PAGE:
International

As French Ban On Veils Goes Into Effect, Some Women Defy The Law

An unidentified veiled woman, flanked by friends, was taken away by police officers in Paris earlier today (April  11, 2011). France's new ban on Islamic face veils was met with a burst of defiance, as several women appeared veiled in front of Paris' Notre Dame Cathedral. i i

An unidentified veiled woman, flanked by friends, was taken away by police officers in Paris earlier today (April 11, 2011). France's new ban on Islamic face veils was met with a burst of defiance, as several women appeared veiled in front of Paris' Notre Dame Cathedral. Michel Euler/AP hide caption

itoggle caption Michel Euler/AP
An unidentified veiled woman, flanked by friends, was taken away by police officers in Paris earlier today (April  11, 2011). France's new ban on Islamic face veils was met with a burst of defiance, as several women appeared veiled in front of Paris' Notre Dame Cathedral.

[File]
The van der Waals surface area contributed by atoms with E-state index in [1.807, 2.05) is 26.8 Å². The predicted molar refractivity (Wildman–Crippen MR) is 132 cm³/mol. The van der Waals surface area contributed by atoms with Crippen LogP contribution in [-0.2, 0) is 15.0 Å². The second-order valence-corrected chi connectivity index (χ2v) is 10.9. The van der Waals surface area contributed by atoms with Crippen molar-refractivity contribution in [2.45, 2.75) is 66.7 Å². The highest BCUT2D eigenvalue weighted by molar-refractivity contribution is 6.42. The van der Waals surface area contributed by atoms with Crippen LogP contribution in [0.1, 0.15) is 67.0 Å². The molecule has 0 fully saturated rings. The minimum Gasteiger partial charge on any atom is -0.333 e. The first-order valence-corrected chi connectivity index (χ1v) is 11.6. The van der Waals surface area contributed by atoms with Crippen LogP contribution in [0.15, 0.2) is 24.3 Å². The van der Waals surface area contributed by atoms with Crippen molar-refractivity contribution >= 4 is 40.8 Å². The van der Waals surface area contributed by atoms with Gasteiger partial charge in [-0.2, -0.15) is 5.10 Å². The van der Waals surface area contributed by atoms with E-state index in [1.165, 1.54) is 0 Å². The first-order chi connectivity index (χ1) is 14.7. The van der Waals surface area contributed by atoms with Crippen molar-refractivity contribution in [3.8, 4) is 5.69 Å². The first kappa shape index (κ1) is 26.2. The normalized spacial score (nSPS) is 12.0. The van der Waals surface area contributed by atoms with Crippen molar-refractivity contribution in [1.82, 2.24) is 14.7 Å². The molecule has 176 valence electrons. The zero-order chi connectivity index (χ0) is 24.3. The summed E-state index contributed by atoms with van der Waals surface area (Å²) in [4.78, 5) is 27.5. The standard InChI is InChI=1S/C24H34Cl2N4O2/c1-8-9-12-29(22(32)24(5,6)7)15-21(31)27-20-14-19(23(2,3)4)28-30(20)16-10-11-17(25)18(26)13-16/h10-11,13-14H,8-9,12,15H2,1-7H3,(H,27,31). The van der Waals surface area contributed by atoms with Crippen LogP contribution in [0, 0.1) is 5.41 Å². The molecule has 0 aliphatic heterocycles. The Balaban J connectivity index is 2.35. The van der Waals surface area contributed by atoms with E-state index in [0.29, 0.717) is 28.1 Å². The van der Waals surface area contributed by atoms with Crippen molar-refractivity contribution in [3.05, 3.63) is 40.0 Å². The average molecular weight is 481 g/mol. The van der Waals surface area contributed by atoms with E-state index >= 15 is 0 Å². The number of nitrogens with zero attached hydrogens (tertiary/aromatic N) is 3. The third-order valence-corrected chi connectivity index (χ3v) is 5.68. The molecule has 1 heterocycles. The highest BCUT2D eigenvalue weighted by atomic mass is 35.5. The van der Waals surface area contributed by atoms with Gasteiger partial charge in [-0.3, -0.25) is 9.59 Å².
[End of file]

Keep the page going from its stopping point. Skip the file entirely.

An unidentified veiled woman, flanked by friends, was taken away by police officers in Paris earlier today (April 11, 2011). France's new ban on Islamic face veils was met with a burst of defiance, as several women appeared veiled in front of Paris' Notre Dame Cathedral.

Michel Euler/AP

"France's new ban on Islamic face veils was met with a burst of defiance Monday," The Associated Press reports from Paris, "as several women appeared veiled in front of Paris' Notre Dame Cathedral and two were detained for taking part in an unauthorized protest."

As Eleanor Beardsley reported for Morning Edition, the new law imposes fines on women who wear full face coverings — such as the niqab that leaves only a slit for their eyes or the burqa, which has mesh that covers the face.

Eleanor Beardsley, from Paris

An estimated 2,000 or so of France's 5 million Muslims would be affected. As Eleanor reported, women who do wish to wear such veils say the law infringes on their personal freedoms.

But as the BBC writes, "the French government says the face-covering veil undermines the basic standards required for living in a shared society and also relegates its wearers to an inferior status incompatible with French notions of equality."

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